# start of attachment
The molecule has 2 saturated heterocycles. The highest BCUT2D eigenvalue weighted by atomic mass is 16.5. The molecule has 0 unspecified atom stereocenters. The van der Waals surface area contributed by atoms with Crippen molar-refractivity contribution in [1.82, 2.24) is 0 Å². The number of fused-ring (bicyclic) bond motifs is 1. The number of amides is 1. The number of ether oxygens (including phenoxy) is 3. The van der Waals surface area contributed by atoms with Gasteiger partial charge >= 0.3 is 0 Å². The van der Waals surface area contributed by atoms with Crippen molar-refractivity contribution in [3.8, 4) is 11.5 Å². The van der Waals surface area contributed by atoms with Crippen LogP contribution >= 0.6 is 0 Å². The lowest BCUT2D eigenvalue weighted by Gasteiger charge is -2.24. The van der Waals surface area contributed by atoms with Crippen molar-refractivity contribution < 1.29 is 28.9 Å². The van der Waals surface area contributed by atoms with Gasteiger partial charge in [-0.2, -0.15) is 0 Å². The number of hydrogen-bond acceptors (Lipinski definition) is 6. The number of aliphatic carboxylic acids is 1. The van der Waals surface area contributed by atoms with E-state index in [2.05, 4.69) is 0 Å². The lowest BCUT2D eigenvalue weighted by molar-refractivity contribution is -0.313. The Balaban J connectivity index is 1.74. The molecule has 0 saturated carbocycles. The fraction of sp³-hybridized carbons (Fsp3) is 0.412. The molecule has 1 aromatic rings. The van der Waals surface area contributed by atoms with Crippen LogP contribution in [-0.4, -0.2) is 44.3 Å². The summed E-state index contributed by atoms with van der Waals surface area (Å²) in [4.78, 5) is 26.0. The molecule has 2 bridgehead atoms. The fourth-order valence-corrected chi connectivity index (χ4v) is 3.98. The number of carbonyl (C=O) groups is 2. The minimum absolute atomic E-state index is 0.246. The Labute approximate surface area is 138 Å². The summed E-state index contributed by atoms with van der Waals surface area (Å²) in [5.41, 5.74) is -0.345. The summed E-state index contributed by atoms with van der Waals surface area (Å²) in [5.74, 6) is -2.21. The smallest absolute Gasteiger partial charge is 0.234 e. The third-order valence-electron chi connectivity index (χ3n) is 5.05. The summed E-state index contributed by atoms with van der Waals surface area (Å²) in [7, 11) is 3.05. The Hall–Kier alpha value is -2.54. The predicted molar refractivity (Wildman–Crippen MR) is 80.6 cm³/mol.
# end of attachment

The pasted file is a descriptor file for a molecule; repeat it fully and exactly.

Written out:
The molecule has 2 saturated heterocycles. The highest BCUT2D eigenvalue weighted by atomic mass is 16.5. The molecule has 0 unspecified atom stereocenters. The van der Waals surface area contributed by atoms with Crippen molar-refractivity contribution in [1.82, 2.24) is 0 Å². The number of fused-ring (bicyclic) bond motifs is 1. The number of amides is 1. The number of ether oxygens (including phenoxy) is 3. The van der Waals surface area contributed by atoms with Gasteiger partial charge >= 0.3 is 0 Å². The van der Waals surface area contributed by atoms with Crippen molar-refractivity contribution in [3.8, 4) is 11.5 Å². The van der Waals surface area contributed by atoms with Crippen LogP contribution >= 0.6 is 0 Å². The lowest BCUT2D eigenvalue weighted by Gasteiger charge is -2.24. The van der Waals surface area contributed by atoms with Crippen molar-refractivity contribution < 1.29 is 28.9 Å². The van der Waals surface area contributed by atoms with Gasteiger partial charge in [-0.2, -0.15) is 0 Å². The number of hydrogen-bond acceptors (Lipinski definition) is 6. The number of aliphatic carboxylic acids is 1. The van der Waals surface area contributed by atoms with E-state index in [2.05, 4.69) is 0 Å². The lowest BCUT2D eigenvalue weighted by molar-refractivity contribution is -0.313. The Balaban J connectivity index is 1.74. The molecule has 0 saturated carbocycles. The fraction of sp³-hybridized carbons (Fsp3) is 0.412. The molecule has 1 aromatic rings. The van der Waals surface area contributed by atoms with Crippen LogP contribution in [-0.4, -0.2) is 44.3 Å². The summed E-state index contributed by atoms with van der Waals surface area (Å²) in [4.78, 5) is 26.0. The molecule has 2 bridgehead atoms. The fourth-order valence-corrected chi connectivity index (χ4v) is 3.98. The number of carbonyl (C=O) groups is 2. The minimum absolute atomic E-state index is 0.246. The Labute approximate surface area is 138 Å². The summed E-state index contributed by atoms with van der Waals surface area (Å²) in [5.41, 5.74) is -0.345. The summed E-state index contributed by atoms with van der Waals surface area (Å²) in [5.74, 6) is -2.21. The smallest absolute Gasteiger partial charge is 0.234 e. The third-order valence-electron chi connectivity index (χ3n) is 5.05. The summed E-state index contributed by atoms with van der Waals surface area (Å²) in [7, 11) is 3.05. The Hall–Kier alpha value is -2.54. The predicted molar refractivity (Wildman–Crippen MR) is 80.6 cm³/mol.